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On Lemmon Avenue, a Penis-Themed Restaurant Is Replaced by an Eatery With An Identity Crisis

Roux's nondescript interior gives few hints as to the restaurant's former life as a Tallywacker's.EXPAND
Roux's nondescript interior gives few hints as to the restaurant's former life as a Tallywacker's.
Beth Rankin
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The owners of the new Roux Bistro on Lemmon Avenue have done a fine job at stripping the restaurant of any reminders of its past life as Tallywackers, a novelty establishment often described as the "male version of Hooter's." The decor is mild and inoffensive, the playlist oscillating between Amy Winehouse and smooth jazz covers of "Girl From Ipanema."

Roux Bistro takes its name from the most important ingredient in any gumbo: roux, the thickening agent made with flour and fat. With a name like roux, you'd expect to find a damn good gumbo on this menu. In this case, you'd be wrong.

Roux describes itself as a "Mediterranean- and Louisiana-inspired fresh fish and seafood restaurant and bar," and even during lunch, the menu is massive. Tacos, po'boys, salmon sliders, octopus, burgers, Manhattan clam chowder. Mixed in with chicken oreganato and ahi tuna poke, you'll find spaghetti carbonara, a rack of lamb and a $42 filet mignon with lobster tail. It's a menu so large and unwieldy, it's hard to imagine that any mid-sized kitchen – let alone one that's only three weeks old – could excel at any one thing.

A cup of seafood gumbo ($5).EXPAND
A cup of seafood gumbo ($5).
Beth Rankin

But Roux being named Roux, the Cajun dishes seemed like an apt place to start. A cup of seafood gumbo ($5) proved lacking in its most important facet: the roux. While adequately spicy, this gumbo felt weak and flabby, the roux coming across more gelatinous and less like that rich, dark soul that infuses itself into a good gumbo. The shrimp inside my cup were those teeny tiny salad shrimp that tasted as if they'd been frozen a lifetime; having lived for seven years in Cajun country, I learned early on that seeing these tiny shrimp in the appetizer is not a good sign of what's to come.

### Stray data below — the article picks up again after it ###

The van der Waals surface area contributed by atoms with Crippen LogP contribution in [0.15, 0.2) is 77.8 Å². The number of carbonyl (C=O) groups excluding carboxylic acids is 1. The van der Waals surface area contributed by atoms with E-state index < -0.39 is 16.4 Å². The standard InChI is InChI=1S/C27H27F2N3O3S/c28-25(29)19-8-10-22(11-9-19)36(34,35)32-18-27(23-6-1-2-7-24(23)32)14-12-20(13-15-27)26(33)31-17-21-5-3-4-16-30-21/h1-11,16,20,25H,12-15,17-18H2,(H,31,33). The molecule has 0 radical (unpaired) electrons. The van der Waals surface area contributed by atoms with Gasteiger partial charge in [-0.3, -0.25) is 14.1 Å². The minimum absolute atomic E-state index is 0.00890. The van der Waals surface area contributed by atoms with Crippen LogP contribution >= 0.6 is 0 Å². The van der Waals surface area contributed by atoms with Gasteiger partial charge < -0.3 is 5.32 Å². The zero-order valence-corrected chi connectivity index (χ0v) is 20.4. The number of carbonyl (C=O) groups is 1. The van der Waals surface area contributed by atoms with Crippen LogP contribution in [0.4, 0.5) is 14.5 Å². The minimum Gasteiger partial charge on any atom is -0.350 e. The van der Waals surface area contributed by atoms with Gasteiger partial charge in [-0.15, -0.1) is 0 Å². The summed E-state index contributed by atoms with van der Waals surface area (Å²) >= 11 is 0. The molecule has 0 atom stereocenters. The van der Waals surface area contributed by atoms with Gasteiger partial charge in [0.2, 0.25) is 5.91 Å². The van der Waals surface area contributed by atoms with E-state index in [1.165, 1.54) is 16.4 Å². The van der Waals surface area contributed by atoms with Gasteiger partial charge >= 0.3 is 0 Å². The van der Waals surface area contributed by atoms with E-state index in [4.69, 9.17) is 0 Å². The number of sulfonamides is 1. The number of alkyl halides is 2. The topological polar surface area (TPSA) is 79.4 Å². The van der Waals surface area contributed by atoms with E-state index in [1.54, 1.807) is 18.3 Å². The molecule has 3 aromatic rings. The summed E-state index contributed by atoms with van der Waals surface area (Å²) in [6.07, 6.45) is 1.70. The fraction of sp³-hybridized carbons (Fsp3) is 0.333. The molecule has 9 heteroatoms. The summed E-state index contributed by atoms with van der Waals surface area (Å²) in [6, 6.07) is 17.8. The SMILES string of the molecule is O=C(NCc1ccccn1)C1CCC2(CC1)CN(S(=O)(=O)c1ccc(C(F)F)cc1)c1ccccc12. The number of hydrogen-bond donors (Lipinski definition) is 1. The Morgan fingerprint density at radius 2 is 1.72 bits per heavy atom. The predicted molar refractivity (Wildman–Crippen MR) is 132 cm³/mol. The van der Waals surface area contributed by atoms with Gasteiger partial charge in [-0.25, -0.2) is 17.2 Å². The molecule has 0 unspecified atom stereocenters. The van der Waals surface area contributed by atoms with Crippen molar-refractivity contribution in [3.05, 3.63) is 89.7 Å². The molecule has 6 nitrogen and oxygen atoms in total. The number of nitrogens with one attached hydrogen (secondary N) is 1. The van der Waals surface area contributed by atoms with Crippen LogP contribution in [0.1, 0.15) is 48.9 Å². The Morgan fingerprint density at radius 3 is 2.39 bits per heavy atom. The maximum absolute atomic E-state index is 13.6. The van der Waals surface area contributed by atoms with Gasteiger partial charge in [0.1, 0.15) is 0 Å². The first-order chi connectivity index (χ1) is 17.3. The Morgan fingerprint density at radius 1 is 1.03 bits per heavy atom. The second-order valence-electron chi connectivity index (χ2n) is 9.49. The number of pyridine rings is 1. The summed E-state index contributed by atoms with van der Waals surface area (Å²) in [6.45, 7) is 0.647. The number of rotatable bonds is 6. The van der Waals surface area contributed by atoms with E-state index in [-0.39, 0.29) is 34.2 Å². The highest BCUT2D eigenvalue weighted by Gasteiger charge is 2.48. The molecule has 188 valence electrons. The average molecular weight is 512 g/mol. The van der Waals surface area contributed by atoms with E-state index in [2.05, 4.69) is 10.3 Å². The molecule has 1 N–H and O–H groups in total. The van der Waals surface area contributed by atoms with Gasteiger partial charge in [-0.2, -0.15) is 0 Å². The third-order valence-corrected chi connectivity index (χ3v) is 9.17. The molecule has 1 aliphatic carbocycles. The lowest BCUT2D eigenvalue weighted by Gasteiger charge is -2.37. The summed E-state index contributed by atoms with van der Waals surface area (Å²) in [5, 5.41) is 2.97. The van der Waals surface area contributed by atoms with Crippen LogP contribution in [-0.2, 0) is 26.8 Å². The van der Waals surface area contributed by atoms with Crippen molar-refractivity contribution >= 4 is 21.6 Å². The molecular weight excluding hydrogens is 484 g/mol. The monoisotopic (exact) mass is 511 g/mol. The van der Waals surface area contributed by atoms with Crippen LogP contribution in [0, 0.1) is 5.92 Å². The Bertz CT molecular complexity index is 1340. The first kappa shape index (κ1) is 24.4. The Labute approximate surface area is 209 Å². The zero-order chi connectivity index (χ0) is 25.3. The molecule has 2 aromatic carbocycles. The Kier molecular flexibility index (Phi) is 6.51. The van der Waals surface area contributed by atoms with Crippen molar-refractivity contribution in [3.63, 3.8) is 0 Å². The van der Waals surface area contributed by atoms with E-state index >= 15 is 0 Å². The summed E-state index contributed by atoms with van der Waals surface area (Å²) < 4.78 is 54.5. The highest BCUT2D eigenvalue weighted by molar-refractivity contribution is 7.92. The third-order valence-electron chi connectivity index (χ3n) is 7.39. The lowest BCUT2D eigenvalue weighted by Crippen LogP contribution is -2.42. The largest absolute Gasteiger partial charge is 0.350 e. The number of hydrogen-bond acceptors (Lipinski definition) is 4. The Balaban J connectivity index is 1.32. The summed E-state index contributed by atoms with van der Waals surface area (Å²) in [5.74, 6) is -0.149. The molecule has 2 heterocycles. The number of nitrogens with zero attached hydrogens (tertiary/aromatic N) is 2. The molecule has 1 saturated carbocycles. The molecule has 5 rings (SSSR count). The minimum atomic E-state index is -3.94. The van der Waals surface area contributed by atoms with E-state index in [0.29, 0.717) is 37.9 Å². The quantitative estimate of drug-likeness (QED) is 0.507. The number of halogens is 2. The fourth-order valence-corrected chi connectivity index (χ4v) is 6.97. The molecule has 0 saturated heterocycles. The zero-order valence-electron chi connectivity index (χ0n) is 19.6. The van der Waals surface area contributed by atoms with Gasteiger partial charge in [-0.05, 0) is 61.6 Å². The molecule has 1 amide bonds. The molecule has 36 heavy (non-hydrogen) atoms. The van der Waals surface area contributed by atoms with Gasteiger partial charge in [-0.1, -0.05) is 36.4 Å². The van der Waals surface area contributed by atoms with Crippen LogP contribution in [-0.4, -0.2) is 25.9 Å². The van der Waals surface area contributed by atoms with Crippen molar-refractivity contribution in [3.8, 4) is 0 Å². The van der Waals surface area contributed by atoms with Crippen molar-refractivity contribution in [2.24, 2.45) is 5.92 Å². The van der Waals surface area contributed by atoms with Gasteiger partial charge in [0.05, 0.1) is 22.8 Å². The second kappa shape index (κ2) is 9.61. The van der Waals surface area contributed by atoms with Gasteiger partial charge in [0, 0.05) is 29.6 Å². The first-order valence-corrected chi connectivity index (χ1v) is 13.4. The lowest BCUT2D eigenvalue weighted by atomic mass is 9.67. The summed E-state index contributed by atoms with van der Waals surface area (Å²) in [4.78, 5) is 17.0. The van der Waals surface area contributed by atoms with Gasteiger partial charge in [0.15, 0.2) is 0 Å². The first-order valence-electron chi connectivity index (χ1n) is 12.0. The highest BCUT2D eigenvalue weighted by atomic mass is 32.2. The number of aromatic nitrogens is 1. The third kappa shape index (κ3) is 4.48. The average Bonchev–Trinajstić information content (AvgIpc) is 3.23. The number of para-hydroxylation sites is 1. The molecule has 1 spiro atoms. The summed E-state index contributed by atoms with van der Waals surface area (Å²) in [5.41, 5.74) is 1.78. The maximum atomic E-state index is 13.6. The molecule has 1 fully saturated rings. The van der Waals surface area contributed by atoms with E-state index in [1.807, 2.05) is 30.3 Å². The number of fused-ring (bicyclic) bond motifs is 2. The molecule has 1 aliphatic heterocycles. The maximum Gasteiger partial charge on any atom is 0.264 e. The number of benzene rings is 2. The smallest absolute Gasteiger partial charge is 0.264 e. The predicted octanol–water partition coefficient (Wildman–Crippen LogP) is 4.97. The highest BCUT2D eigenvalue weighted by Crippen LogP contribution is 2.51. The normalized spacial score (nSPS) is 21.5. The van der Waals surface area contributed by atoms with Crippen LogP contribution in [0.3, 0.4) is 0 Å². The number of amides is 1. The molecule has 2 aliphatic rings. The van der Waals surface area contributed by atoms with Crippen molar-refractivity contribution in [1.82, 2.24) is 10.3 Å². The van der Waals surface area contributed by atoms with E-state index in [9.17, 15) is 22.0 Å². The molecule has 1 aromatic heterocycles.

And indeed, the oyster po'boy ($10) proved wanting in its most important aspect: the bread. A po'boy served on anything other than French bread is just a sandwich; this is an inalienable facet of this storied Southern sandwich. The French bread should be light and airy on the inside with a perfectly crunchy crust. The bread on Roux's po'boy, while inoffensive and seemingly fresh, seemed to be just a regular little loaf of white bread, no crust, no crunch, no lagniappe. The breading on the fried oysters was greasy and overbearing, and the ho-hum herbed fries tasted of an abundance of stale dried herbs.

The oyster po'boy ($10) at Roux Bistro.EXPAND
The oyster po'boy ($10) at Roux Bistro.
Beth Rankin

In an interview with GuideLive, Roux co-owner Theodore Koutsogeorgas recommended the branzino and blackened red fish and perhaps, had I focused on seafood and less on Louisiana staples, my meal might have had a better outcome. But with a menu this large and unwieldy, it seems unlikely that the average diner will be able to find the tastiest needle in the haystack. This new eatery is young and has time to work out the kinks or perhaps streamline the menu, but in the meantime, it needs to seek out its most important missing ingredient: soul.

Roux Bistro, 4218 Lemmon Ave.

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